Note that, if the walls are truly infinitely high, the uncertainty relation does not depend on the width of the well (see this answer for full derivation): $$ \sigma_x\sigma_p=\frac{\hbar}{2}\sqrt{\frac{6\pi^2n^2-1}{3}} $$ Indeed, while the collapsing walls localize the particle, making its momentum more certain, the uncertainty in the momentum actually grows as $$ \sigma_p=\frac{\pi\hbar n}{L} $$


Note: the following was intended as a response to a question posed in the comments of a previous answer ("why does the force increase as we move the mirrors together?"), not as a complete answer. In particular, I have ignored the ability of the photons to escape the mirror confinement.

The laser beam exerts a force on the mirrors, $F = P/c$ where P is power.

To push the mirrors together you must do work, which increases power, which increases force, which is a recursion, which probably needs a numerical solution with a computer.

There might be some trick to elegantly solve this but I don't know it, so I'll just carry it until the point where I'd let a computer do the rest for me.

Problem 1: Do Work on Photons, Ignore the Beam

Doing work on the beam is doing work on the photons.

The photon kinetic energy is $T = h \nu$ so when you do work on n photons $W = n\int_0^{x'} dT/dx$, you increase the frequency such that $\nu_f = \nu_0 + W/hn$

This accounts for the conservation of energy: when you do work on the beam (with perfectly reflective mirrors) you must increase the energy of the beam. Remember that we don't actually know what W is, because W is a function of F which is a function of P which changes with W.

Problem 2: Increase Energy Density, Ignore the Work

Furthermore, suppose the distance between the mirrors was initially D. Then the energy of the beam was:

$$E_0 = P D/c$$

Conserve energy and leave out the conservation of energy from doing work, we have already accounted for it by increasing photon energy. So treat E as a constant. When you push the beams together distance $x'$ at constant E, we must increase P:

$P = cE_0/(D-x')$

Put The Results Together

We know the power of the beam scales linearly with the energy of the photons so we can just multiply our result for problem 2 by the ratio of photon kinetic energies.

$T/T_0 = \nu_f/\nu_0 = 1 + W/nh\nu_0$

$P = \frac{cE_0}{D-x'} + \frac{cE_0W/nh\nu_0}{D-x'}$

  • $\begingroup$ This is the correct answer. Work done moving mirror against light pressure == increased photon energy via doppler shift. This is an analogy to compressing an ideal gas: motion of piston means atoms bouncing from piston have slightly higher average speed/kinetic energy, which is the microscopic mechanism for the adiabatic heating described by Boyle's law. $\endgroup$
    – Ben
    Commented Sep 15, 2021 at 9:19
  • $\begingroup$ Classically there is no limit to the process - the light pressure just gets higher as the wavelength reduces, and the wave will always fit in the cavity as the pressure climbs to infinity. ... However we know once photon energy exceeds twice the mass-energy of the electron pair-production will occur and it can therefore no longer be reflected by the mirror. $\endgroup$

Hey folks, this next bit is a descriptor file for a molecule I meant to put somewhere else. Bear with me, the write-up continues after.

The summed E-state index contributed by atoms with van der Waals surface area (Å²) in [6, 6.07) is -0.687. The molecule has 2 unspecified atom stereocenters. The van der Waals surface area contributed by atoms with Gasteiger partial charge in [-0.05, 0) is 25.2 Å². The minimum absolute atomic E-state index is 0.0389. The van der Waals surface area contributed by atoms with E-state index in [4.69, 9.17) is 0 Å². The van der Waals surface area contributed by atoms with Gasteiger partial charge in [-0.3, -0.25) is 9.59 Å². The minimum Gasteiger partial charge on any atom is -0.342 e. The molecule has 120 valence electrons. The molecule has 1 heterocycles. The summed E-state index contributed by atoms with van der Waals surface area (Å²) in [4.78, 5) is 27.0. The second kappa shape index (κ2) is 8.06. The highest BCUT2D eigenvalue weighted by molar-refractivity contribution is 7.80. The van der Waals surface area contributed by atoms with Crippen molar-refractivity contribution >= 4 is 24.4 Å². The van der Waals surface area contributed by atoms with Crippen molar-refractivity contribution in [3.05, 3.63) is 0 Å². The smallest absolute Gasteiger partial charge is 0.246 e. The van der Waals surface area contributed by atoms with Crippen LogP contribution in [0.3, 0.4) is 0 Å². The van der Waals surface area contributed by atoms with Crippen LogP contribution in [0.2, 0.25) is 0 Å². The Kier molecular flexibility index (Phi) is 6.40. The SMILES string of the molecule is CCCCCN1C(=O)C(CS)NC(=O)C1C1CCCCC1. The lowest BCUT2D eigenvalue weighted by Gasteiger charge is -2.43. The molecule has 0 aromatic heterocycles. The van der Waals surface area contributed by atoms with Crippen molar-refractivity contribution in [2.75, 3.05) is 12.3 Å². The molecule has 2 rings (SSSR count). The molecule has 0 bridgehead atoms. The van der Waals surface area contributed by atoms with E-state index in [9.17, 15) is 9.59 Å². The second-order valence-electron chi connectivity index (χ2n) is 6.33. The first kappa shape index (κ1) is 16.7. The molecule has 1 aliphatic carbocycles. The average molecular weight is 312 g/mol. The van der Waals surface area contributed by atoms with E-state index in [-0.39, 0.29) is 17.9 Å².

– Ben
    Commented Sep 15, 2021 at 9:32

Let me propose that from a mathematical point of view this question has nothing to do with quantum mechanics. You have got a standing wave between two fixed boundaries (a vibrating string is a perfectly valid image) and the "uncertainty principle" says there is a relation between the frequency (which in quantum mechanics is proportional to the uncertainty of photon momentum) and the distance between the boundaries (which give the uncertainty in the position). Concretely the frequency is inversely proportional to the wavelength (with the invariant wave propagation speed as conversion factor), and the latter cannot exceed twice the distance between the boundaries for a standing wave.

Now what happens when you bring the boundaries closer together, as in an upward glissando? Although the change of boundary position at finite speed will perturb the standing wave solution in a complicated manner, it would seem that in the limit of slow change what essentially happens is that the frequency of the vibration goes up inversely proportionally to the remaining distance. In the photon* image, the (theoretically infinitely hard) mirrors by moving together exert work on the photons, which thereby gain energy and frequency, and therefore uncertainty of momentum. The uncertainly principle remains valid.

*I might add that talking about photons is pointless here; photons only are a relevant notion when there is exchange of energy form, which can only happen in quanta. In the described situation the wave picture is entirely sufficient, no need for a particle view.

  • $\begingroup$ You don't give any reason to expect it to be a standing wave. $\endgroup$ Commented Sep 16, 2021 at 4:04
  • $\begingroup$ @Acccumulation With fixed boundaries imposed by the mirrors, (superpositions of) standing waves are the only possible solutions. Other frequency components than those for standing waves undergo destructive interference. $\endgroup$ Commented Sep 16, 2021 at 5:05

As everything the devil is in the details of how exactly you set up this experiment. But roughly speaking after a certain amount of time you will find that 1. The amount of force it takes to push the mirrors very close gets very high. And 2. You will find that the photon doesn't always stay between the mirrors.